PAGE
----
RECAP (You can skip this if you're familiar with My marriage: disillusioned from day one
I was relatively promiscuous in college, then "reformed" after college and started attending Catholic services with an interest in converting. I befriended my coworker "Adam" (name changed) who pursued me romantically, though it took me awhile to return romantic interest. As our romance blossomed, I was sexually attracted to him and tried to convince him to push his sexual boundaries with me. During our early romance, we bent the rules, but never did have sex. Within nine months, we felt that we had fallen in love and talked about marriage. He proposed a few months later. Somewhere between falling in love and becoming engaged, we stopped fooling around. Because of my love for him, I didn’t want to tempt him into sin--and because the wedding date was in sight, whenever I longed for sexual intimacy, I reminded myself that in just a few more months, sex would be acceptable. Eventually, I stopped longing for sex entirely.
We threw a large glamorous wedding and spent the day coordinating the details and the night entertaining our guests. I was prepared for exhausted and unsatisfying wedding night sex. Our honeymoon was fun, but it was not romantic. My period started the day after the wedding, so we only had sex once or twice. When we returned home, we fell into comfortable routine that did not include sex. I had lost all interest in sex over our nine-month engagement and had lost my flirtatious edge. Adam resorted to flat-out asking me, "Do you want to have sex tonight?" The answer was always, "Not tonight." Eventually he felt rejected and stopped asking.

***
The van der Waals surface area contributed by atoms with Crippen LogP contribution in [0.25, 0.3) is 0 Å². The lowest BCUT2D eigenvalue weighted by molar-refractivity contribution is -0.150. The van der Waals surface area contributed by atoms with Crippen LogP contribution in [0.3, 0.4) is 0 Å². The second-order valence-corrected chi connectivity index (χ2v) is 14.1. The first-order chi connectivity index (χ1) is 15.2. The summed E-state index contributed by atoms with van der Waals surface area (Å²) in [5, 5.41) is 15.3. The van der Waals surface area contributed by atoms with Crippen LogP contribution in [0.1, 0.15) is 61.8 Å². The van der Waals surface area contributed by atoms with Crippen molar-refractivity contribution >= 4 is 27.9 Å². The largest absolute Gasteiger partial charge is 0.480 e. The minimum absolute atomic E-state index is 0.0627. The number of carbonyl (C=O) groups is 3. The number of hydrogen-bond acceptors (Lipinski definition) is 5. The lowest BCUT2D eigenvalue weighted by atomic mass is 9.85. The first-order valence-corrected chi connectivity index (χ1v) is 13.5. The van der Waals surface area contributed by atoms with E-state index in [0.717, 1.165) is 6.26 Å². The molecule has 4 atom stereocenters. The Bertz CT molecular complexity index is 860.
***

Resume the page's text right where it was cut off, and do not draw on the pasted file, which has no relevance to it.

We never fought. (Sometimes I would snap at him, but he never escalated it into a fight--he would just give me space until I calmed down and realized I was being irrational.) We planned our future together and lived much of our daily life side-by-side. We watched movies together, date dinner together, commuted to work together--but we were not sexually intimate together. We became best friends who shared a bed.
I began to feel a sense of loneliness, though I was rarely alone. I expressed my "loss of love" feeling, but because I was afraid of hurting him, I tried to phrase it in a way that said, "It’s not you, it’s me." He was quick to agree that it was my problem. We started seeing a Catholic marriage counselor. I expressed that I did not feel "in love" with Adam, and that I feared I would live a life in an emotional vacuum. The counselor was stern. She told me that I had made a vow and that I needed to suck it up and deal with it. I left every session convulsing in tears, feeling that even a marital counselor who had seen "the worst of the worst" marriages, saw no hope for us. Seeing that the marriage counselor increased my sense of hopelessness, Adam suggested we stop seeing her. We searched for a sex therapist in our area, believing that the root of our problems lay in sex, but we couldn’t find one. Several more months passed, and I told him that I wanted a trial separation. He reluctantly agreed, thinking that perhaps some time apart would somehow cure me. I moved out and began to talk about divorce. After nine months, I filled out the joint dissolution of marriage form. He eventually stopped resisting me and agreed to sign papers. We were finally divorced at the beginning of 2009.
I dated someone else and felt that I was in love with him. Our dates were exciting, filled with flirtation and anticipation. The sex was incredible. He was the kind of man who could have any woman he wanted, so his attentions made me feel important. We got along famously when he was sober, but alcohol led to horrific fights and him picking up other women out of spite. I realized that he was an alcoholic--and that if I had trouble sustaining a relationship with a man as perfect as Adam, I could not manage an alcoholic. I broke off the relationship.
It was around this time that I sought out the Catholic Answer Forums and posted My marriage: disillusioned from day one. While many people suggested I stop "torturing" Adam (which contributed to my sense of hopelessness), the majority gave encouragement and advice. I followed up on some of this advice, which leads me to...